The GST she says was badly designed and badly implemented by the government, further jolting the economy.
Business journalist Puja Mehra has always been known for forceful discussions on economics and the state of the nation. She always has some interesting points to argue, and she does it forcefully, ostensibly because she had her arguments in place. She has now hit the stands with an argumentative book in which she dissects why recent governments - all coming to power on the back of some great expectations - end up doing a mishmash of economic reforms and eventually do nothing for the world’s second most populous nation.
That’s her conclusion, and she has her arguments in place.
In her book published by Penguin, The Lost Decade 2008-18: How India’s Growth Story Devolved into Growth without a Story, Mehra dissects why governments, including the one headed by Narendra Modi, veered away from the reformist paradigm. Mehra says the NDA did little to plan out its economic reforms, it did not realise that the reforms were for a billion plus nation and will sink it slowly, and steadily and not in a huff. But it was not done and worse, demonetisation was heaped on the masses like an unexpected avalanche. The nation, and its people went into a spin and the economy was jolted out of shape. The BJP and its ministers - especially FM Arun Jaitley - and other spin doctors have argued the issue of demonetisation as a great move but still failed to convince the masses.
Mehra says in her book that the move was an unmitigated disaster.
And then came the issue of GST, which she says was badly designed and badly implemented by the government, further jolting the economy. Mehra says the dual move - in many ways - totally derailed the economy, became subject of intense discussion and debate. The GST discussion continues even as the nation emerges from a gigantic election process. Mehra argues in her book that the 1990s economic reforms helped transform India from a nation of low-income to that of middle-income but India needs to liberalise the economy further, else the momentum will not be sustained.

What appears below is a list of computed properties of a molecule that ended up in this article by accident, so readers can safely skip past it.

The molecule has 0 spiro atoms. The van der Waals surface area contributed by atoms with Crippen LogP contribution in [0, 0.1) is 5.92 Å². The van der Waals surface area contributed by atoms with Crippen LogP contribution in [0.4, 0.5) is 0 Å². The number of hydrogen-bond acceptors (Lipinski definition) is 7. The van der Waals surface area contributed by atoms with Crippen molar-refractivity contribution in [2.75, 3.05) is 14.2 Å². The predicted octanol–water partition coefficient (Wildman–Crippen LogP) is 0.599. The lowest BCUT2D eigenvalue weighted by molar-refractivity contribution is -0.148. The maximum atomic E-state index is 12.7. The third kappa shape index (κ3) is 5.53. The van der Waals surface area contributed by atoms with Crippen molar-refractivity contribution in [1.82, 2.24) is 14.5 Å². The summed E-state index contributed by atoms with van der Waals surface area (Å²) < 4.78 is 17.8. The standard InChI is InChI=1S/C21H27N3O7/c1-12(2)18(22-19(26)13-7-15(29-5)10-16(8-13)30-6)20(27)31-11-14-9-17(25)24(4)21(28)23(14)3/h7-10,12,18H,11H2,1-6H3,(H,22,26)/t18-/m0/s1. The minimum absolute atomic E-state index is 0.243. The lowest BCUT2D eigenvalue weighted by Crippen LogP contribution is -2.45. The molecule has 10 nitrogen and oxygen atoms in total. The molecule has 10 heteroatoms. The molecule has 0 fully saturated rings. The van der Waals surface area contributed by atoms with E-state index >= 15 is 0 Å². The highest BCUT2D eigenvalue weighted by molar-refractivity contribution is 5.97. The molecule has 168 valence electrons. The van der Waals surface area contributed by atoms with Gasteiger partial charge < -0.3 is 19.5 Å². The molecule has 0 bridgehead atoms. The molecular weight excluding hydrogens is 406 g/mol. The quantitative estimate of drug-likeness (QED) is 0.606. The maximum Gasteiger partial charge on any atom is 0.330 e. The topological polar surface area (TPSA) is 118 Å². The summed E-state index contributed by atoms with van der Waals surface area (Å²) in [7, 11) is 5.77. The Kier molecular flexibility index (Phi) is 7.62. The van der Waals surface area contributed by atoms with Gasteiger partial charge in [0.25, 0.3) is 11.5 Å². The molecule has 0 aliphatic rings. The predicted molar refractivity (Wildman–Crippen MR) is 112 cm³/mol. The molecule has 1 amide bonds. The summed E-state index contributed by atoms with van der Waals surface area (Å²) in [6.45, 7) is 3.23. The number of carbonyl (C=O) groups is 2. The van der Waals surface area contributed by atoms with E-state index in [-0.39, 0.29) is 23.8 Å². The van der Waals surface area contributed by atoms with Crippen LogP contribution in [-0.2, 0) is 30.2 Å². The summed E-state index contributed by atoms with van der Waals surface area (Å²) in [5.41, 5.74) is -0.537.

In short, Mehra argues that India needs to sustain the GDP growth rate and should not let political events derail the process. The government, she says in the book, must have an appetite for small and quickly-done reforms and not necessarily wait for the big buck reforms.
Mehra says her research shows some of the biggest reforms process did not work - national food security law, land acquisition law, demonetisation or GST. She is unhappy that poverty alleviation programmes proposed by the C Rangarajan Committee and the alternative proposal submitted by Arvind Panagariya did not work with the government, and the masses. But Mehra does not call it a policy paralysis. She calls the decision making speedy but feels there has been a growing disconnect between policy tools and objectives. As a result, the policy response was feeble and the economy did not return to the high-growth path with bold reforms.